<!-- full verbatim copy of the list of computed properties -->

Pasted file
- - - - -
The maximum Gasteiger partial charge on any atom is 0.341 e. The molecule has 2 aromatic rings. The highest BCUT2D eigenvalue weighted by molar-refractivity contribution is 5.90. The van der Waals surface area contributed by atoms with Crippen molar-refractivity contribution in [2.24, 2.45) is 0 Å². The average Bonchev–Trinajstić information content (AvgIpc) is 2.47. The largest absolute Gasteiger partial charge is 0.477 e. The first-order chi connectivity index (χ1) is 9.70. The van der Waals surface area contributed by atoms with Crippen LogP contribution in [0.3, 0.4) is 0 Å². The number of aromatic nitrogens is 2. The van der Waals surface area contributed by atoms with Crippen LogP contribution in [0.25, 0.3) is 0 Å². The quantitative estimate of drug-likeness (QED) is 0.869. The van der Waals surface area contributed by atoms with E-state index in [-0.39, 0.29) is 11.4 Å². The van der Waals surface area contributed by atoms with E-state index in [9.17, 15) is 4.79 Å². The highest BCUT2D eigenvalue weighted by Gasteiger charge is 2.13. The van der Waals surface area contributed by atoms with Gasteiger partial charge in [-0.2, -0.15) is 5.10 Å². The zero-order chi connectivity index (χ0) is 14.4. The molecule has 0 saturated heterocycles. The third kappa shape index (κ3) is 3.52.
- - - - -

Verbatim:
The maximum Gasteiger partial charge on any atom is 0.341 e. The molecule has 2 aromatic rings. The highest BCUT2D eigenvalue weighted by molar-refractivity contribution is 5.90. The van der Waals surface area contributed by atoms with Crippen molar-refractivity contribution in [2.24, 2.45) is 0 Å². The average Bonchev–Trinajstić information content (AvgIpc) is 2.47. The largest absolute Gasteiger partial charge is 0.477 e. The first-order chi connectivity index (χ1) is 9.70. The van der Waals surface area contributed by atoms with Crippen LogP contribution in [0.3, 0.4) is 0 Å². The number of aromatic nitrogens is 2. The van der Waals surface area contributed by atoms with Crippen LogP contribution in [0.25, 0.3) is 0 Å². The quantitative estimate of drug-likeness (QED) is 0.869. The van der Waals surface area contributed by atoms with E-state index in [-0.39, 0.29) is 11.4 Å². The van der Waals surface area contributed by atoms with E-state index in [9.17, 15) is 4.79 Å². The highest BCUT2D eigenvalue weighted by Gasteiger charge is 2.13. The van der Waals surface area contributed by atoms with Gasteiger partial charge in [-0.2, -0.15) is 5.10 Å². The zero-order chi connectivity index (χ0) is 14.4. The molecule has 0 saturated heterocycles. The third kappa shape index (κ3) is 3.52.